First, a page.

Stephen C. Johnson and Brian W. Kernighan once proposed that those hoping to write good code should, "first make it work, then make it right, and, finally, make it fast".
Unfortunately, putting this maxim into practice while working with data isn't always easy. Indeed, it's often not obvious how to tell whether code written to analyze data is correct.
As an example, imagine that I have a data set that I know contains a small amount of corrupt data that's been generated by some buggy logging code. Is my data analysis correct when it includes this corrupt data? Or do I need to remove the corrupt data before analyzing the rest? If I need to exclude the corrupt data, how do I know whether the data I'm removing is corrupt or not? If you're reviewing code I've written to perform this kind of analysis, how can you tell whether or not an approach I've taken is correct?
In general, I would argue that the correctness of data analysis code depends not only on the code itself, but also on the data that will be fed into the code. And the correctness of the data often can't be determined from the data alone, but also depends upon domain-specific details about the data collection process (e.g. knowledge that the logging code generates a small amount of corrupt data).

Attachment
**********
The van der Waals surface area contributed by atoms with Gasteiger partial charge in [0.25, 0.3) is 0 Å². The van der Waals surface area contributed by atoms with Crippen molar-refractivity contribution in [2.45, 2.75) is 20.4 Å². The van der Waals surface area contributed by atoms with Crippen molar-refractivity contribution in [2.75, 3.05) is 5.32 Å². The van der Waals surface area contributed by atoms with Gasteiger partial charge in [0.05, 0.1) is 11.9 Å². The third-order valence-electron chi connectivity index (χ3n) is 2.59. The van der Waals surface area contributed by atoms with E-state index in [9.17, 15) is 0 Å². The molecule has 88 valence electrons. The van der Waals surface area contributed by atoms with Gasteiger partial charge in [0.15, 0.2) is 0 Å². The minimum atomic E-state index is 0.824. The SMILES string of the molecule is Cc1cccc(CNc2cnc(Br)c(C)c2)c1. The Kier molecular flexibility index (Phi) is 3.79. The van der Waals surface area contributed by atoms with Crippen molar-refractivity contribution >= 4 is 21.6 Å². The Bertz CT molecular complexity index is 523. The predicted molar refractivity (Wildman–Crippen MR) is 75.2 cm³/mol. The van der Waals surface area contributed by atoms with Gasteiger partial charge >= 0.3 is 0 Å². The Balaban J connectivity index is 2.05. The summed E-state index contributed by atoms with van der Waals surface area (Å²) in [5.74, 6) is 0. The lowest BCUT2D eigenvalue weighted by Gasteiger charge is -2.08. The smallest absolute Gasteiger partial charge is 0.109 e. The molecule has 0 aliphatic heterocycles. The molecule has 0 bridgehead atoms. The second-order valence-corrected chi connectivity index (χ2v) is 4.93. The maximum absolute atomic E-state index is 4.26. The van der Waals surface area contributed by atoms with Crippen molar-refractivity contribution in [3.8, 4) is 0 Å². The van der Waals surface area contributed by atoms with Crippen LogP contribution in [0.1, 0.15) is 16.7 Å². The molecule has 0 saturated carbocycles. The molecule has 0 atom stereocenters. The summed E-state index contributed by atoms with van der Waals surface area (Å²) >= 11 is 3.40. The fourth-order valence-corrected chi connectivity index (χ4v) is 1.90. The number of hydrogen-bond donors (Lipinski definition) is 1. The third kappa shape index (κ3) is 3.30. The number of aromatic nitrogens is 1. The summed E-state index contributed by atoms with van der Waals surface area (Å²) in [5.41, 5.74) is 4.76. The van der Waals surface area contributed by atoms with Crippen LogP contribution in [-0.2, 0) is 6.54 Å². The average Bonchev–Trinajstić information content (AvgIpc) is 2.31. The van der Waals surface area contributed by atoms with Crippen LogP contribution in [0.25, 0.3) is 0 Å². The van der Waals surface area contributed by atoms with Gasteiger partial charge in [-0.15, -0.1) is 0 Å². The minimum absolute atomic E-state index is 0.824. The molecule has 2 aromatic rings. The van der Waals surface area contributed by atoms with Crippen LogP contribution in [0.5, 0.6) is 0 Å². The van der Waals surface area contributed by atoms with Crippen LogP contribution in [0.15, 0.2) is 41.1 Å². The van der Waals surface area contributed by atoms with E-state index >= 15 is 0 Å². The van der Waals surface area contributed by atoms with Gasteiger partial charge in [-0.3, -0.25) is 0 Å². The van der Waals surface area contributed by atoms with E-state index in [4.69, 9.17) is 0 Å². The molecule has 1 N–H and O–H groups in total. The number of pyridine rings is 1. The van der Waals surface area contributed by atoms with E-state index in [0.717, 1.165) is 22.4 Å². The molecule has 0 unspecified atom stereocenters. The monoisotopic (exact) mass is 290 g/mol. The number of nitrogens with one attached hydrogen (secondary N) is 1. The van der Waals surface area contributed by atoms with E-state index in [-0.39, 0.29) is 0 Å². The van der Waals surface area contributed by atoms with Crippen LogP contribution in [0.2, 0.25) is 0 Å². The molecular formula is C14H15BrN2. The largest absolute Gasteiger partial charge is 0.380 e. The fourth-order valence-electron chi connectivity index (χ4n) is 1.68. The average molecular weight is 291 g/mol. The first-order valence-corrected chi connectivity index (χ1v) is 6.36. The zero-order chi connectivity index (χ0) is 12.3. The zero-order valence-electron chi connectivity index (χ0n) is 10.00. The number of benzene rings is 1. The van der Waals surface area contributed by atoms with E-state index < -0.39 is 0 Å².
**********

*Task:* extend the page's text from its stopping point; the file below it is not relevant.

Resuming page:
How can we overcome these problems? Can those working in data analysis produce code that works as reliably as traditional software engineers have learned to write? What ideas can we import from the broader programming community? And what new ideas do we need to explore to make up for the ways in which traditional software engineering practices are insufficient to address the challenges introduced by systems whose correctness depends on more than just the code we write?
In this talk, I'll describe my views on these questions based on my experiences developing data tools for the Julia language and my other experiences analyzing data in academic and industrial settings.
John Myles White manages the newly founded New York City branch of Facebook's Core Data Science team. Prior to coming to Facebook, John worked at MIT, where he helped develop data analysis libraries for the Julia programming language. Before going to MIT, John completed a PhD in psychology in Princeton, where he studied behavioral economics. John is also the author of two O'Reilly books: Machine Learning for Hackers and Bandit Algorithms for Website Optimization.